The house at 28 Chestnut Street in Salem, probably around 1890-1910. Image courtesy of the Phillips Library at the Peabody Essex Museum, Frank Cousins Glass Plate Negatives Collection.
The house in 2023:
This house was built in 1800 as the home of Ichabod Tucker, a lawyer who served as clerk of courts for Essex County. Its design was typical for houses of this period, featuring three stories that were topped by a hip roof. The front façade was subsequently reconstructed in 1846 with Greek Revival features, which often happened as owners tried to keep up with changing styles and tastes.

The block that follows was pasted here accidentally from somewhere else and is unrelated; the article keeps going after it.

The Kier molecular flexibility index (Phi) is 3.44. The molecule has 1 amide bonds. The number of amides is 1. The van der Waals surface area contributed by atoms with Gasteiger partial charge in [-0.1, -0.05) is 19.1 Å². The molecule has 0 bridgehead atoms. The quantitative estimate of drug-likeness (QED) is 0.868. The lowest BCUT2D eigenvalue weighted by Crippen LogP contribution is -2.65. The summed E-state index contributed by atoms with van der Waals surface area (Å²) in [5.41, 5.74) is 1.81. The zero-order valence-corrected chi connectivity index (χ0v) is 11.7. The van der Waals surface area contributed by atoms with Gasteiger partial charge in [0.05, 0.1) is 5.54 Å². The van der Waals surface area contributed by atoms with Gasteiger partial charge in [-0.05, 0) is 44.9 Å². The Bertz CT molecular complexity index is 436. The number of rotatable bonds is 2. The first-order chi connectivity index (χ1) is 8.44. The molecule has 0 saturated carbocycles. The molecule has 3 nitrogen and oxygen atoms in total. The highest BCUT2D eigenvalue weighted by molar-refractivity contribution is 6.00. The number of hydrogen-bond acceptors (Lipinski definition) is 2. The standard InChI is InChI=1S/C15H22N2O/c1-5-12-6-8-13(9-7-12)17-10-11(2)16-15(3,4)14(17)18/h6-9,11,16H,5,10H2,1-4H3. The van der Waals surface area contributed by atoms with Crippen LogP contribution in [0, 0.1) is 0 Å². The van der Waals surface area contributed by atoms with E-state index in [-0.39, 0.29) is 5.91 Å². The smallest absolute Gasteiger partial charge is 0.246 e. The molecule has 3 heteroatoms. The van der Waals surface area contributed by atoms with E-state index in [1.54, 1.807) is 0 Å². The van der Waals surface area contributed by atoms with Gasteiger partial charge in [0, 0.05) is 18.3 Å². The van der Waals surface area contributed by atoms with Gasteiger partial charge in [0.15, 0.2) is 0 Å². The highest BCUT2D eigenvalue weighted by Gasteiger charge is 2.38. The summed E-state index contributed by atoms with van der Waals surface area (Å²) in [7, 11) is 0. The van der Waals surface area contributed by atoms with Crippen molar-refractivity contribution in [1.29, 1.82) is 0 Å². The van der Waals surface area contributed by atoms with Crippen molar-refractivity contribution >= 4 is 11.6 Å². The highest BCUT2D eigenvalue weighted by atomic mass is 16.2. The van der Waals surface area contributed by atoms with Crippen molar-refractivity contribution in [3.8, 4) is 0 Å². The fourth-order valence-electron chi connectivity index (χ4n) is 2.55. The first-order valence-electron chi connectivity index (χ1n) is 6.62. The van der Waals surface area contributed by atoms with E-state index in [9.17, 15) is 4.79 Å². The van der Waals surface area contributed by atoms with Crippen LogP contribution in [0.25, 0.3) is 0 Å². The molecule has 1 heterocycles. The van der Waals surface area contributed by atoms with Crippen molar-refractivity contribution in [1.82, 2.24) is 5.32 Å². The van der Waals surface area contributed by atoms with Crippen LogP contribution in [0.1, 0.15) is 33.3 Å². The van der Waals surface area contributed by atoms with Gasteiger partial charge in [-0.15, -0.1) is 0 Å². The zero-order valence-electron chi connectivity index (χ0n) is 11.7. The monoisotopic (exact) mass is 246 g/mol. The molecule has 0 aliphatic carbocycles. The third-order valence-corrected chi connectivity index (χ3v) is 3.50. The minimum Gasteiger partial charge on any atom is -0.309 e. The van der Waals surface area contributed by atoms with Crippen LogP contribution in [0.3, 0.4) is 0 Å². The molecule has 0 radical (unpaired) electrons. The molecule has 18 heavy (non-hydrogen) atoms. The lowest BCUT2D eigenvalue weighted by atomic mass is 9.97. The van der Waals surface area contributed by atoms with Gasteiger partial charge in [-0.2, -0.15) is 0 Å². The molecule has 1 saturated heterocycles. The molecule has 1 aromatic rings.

Tucker lived here until his death in 1846, and his adopted daughter Nancy inherited the house. She lived here with her husband Thomas Cole, a teacher and microscopist who is not to be confused with the prominent 19th century artist of the same name. Nancy died in 1890 at the age of 95, and the house was later owned by the Willson family before becoming the parsonage for the First Church in Salem.
The first photo was taken around the turn of the 20th century, and very little has changed in this scene since then, aside from paving the street and adding a driveway on the right side. As with the other homes on Chestnut Street, it has remained well-preserved in its 19th century appearance. It is a contributing property in the Chestnut Street District, which was added to the National Register of Historic Places in 1973.